Im aware that the current finder is based on the Carbon API and I was wondering if Apple is currently rewriting the finder in Cocoa? Im looking forward to the an reaction lever up to par with to OS 9.1 at the least.
My problem with the dock is that ti can get too crowded. It's a nice shortcut but I would like to have pop up folders back. (or ar least add some functionality of pop-up-folder-like actions to the dock)
I'm sure there was a lot of old code in the Finder that was easier to port to Carbon rather than rewrite for Cocoa. And Cocoa is only now gaining the ability to access traditional Mac stuff like HFS type/creator codes.
I hope Finder stays Carbon, since it gives Apple an immediate incentive to improve Carbon to be on a par with Cocoa; virtually every app people use on MacOS9 is going to be a Carbon app on OSX - not Cocoa.
Can a carbon app be optimized to run at the same speed as a cocoa app? I just would like to get the finder to a more reactive level. Dont get me wrong I love Aqua but I just wish that it had the same responsiveness as OS 9.1.
Carbon is just as low level as Cocoa.
It has the SAME access to the system as Cocoa.
It is better than Cocoa from a developer's standpoint.
It is a MAJOR accomplishment by Apple that programs can run on 9 and X with no recompile.
Carbon is NOT A HALF BREED by far.
You guys should be applauding Apple for a job well done on Carbon.
I don't know if I agree with that one (depends on the developer, I guess) but the rest I agree with. Think about MacOSX without Carbon - Photoshop wouldn't be ported, no MS Office, Illustrator, Freehand, Quark or Maya, the only web browser would be OmniWeb, which great as it is just plain doesn't work with many sites... Apple tried to push a Cocoa-only OS with Rhapsody, but Mac developers weren't interested. There was an article by someone at Omni stating that Carbon was THE most important aspect of OSX, which coming from someone as involved with Cocoa as Omni is saying a lot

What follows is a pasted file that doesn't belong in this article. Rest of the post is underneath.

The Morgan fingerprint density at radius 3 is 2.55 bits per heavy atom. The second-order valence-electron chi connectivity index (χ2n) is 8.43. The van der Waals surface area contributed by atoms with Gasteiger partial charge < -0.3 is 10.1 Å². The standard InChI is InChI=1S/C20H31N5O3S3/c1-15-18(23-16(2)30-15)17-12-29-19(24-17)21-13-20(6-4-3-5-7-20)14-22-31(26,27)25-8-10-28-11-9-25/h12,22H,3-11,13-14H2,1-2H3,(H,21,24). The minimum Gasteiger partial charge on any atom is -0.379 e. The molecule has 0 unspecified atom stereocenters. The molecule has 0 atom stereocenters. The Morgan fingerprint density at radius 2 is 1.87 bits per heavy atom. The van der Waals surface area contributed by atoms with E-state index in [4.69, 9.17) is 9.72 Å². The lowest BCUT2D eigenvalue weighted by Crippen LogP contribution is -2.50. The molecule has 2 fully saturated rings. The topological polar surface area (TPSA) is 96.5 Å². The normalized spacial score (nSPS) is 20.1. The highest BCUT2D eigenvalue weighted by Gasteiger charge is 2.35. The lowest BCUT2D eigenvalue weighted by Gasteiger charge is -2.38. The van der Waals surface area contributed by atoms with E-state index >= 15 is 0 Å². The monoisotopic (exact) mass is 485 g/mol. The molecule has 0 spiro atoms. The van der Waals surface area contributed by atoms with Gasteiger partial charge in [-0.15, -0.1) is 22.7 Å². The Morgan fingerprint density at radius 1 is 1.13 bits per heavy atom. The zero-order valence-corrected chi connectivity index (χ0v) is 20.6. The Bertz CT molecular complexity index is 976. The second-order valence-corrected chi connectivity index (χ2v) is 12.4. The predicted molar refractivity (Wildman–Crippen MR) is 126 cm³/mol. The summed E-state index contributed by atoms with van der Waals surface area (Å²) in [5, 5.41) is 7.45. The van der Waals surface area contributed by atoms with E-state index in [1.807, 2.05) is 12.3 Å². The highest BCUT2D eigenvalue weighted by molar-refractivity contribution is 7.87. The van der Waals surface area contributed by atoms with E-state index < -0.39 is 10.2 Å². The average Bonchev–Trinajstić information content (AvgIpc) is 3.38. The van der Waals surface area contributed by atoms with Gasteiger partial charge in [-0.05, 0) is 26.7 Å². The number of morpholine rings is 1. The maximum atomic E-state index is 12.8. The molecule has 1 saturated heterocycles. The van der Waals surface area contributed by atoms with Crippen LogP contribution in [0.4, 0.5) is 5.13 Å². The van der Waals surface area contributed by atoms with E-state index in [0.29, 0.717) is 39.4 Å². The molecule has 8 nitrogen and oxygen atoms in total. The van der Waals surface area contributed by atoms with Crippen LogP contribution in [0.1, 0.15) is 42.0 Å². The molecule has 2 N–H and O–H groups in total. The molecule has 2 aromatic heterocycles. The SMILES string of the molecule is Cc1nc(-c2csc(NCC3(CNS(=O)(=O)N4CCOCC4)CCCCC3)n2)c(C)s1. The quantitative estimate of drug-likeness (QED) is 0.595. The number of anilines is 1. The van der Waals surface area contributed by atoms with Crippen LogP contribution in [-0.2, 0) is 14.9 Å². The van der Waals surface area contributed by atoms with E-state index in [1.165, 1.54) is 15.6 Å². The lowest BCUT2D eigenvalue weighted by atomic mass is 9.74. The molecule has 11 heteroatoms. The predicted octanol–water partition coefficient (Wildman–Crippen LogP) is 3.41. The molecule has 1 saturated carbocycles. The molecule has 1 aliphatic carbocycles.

My real question is, with lots of optimization of the current Carbon based finder, can it be made to run as quickly, and be as responsive as a finder developed from the ground up in Cocoa.
I do agree, Carbon is great, and with out it OS X could simply not survive.
Heres the developer's standpoint I was talking about:
On the average, when using Carbon, a program is already 90% done when the porting process begins. In contrast, when using Cocoa, you can only reuse the OS independent code. Porting to Cocoa is almost as large a project as porting from PC to Mac. You have to rewrite Messaging, Threading, GUI, 2D Drawing, Network, etc. Plus, you have to adjust to Objective-C. The cost difference between these two alternatives is large ... AND little of the advantage that Cocoa fans brag about has been seen (quicker time to market, faster code).
I like Cocoa fine, but I don't view Carbon as its red-headed stepson. Frankly I'm getting tired of people bitching about Carbon. Mac OS X would have a very rough road to acceptance without it.
To answer your question though, yes, the Carbon finder can be just as fast as any Cocoa based finder, assuming all the code (Carbon and Cocoa) is optimized with equal effort. I don't think the finder is done being optimized (its definitely better in 10.0.4 though!)